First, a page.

Editor’s Note: This post is part one of a three part series covering global marketing expansion.
As a company grows, most marketing teams expand from a centralized corporate office to placing marketers in different countries or continents to support growing sales organizations. The timing, goals, and implementation of this program is critical for success. In this series, we’ll examine the pressures on marketing leadership to “go global,” the key tipping points to make the shift, and some ideas on how to be successful with this move.
Global Marketing from a Central Location
The reality is that for most high velocity, inbound sales models, marketing teams are already going global from day one. While search engine marketing, advertising and email open rates can show some differences based on time zones, a highly functioning marketing team can make significant progress in global marketing from a central location. English reach is pervasive especially with information technology users. Most advertising networks are global in nature and simply require turning on or off particular countries. Webinar programs can be easily adapted for different time zones. Email marketing sends can be time sliced to maximize open rates for particular time zones. For trade shows, unless your team is doing a massive number of shows, most geographies are within an 8 – 10 hour plane ride of North America or Europe depending on your base of operations. The ROI of hiring people in country vs. flying people in for an event will almost always favor flying people in on a limited basis. Plus, who doesn’t like a trip to a great location for a trade show?
In addition, running a centralized team is significantly more efficient that splitting a team over multiple geographies. Access to centralized services like the web team, creative team and corporate marketing is much easier to accomplish when they are a cube away and not 8 time zones away. Finally, many inbound sales models expand by continents, not by countries. A North American based sales organization might decide to cover all of Europe from one specific country. This might not solve language translation problems if the European headquarters is located in a regional city without a strong multinational presence. It could actually be easier to find a multi-lingual qualified marketer in the home country, depending on the metropolitan area, than the continental headquarters. For example, it is probably easier to find a top notch Spanish speaking inbound marketer in New York, than in Cork, Ireland (no offense to any Spanish speaking inbound marketers living in Cork – this is just an example).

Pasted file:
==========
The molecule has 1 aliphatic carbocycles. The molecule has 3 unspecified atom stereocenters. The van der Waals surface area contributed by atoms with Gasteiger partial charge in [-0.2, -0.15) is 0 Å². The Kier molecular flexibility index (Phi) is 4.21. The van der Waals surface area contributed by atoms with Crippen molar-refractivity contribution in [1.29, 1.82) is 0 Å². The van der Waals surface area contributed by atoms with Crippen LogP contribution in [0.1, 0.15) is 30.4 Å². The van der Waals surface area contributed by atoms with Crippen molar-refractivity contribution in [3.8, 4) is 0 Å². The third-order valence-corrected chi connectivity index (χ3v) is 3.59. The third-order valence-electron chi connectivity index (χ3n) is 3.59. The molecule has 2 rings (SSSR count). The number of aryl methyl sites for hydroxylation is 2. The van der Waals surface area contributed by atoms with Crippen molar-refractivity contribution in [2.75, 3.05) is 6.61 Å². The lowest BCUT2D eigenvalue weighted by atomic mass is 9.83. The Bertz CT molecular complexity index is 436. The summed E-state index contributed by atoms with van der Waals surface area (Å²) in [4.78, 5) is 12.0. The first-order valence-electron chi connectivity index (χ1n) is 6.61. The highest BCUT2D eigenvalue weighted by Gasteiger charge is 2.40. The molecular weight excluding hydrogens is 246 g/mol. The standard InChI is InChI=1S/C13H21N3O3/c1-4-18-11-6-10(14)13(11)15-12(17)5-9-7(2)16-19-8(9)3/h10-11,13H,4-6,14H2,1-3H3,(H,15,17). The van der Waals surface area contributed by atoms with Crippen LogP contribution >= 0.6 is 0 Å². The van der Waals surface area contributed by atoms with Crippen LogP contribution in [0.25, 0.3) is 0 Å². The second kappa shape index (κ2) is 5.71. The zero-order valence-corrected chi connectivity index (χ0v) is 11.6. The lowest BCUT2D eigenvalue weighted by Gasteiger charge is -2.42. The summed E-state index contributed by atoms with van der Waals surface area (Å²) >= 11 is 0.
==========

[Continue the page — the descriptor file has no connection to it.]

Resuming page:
An Argument Against In-Country (At First)
The net of it, to run an inbound model, at least at the beginning, you don’t have to be in country, in a time zone, with local language speakers. Don’t believe it? Look at your site statistics by country and see if the % of traffic you are getting by country roughly matches the market potential for your product in that country. For countries that are underrepresented, consider why you aren’t getting the traction required and take steps to correct it. For an inbound model, buyers don’t know or really care if the company’s marketing team is in their country or halfway around the world. They do care if emails arrive at the right time, in a language they can read, promoting webinars at the right time with products that are localized so they can use them. All these goals can be accomplished from a centralized marketing team almost anywhere in the world.
In part two of this series, we will talk about the tipping point for global marketing.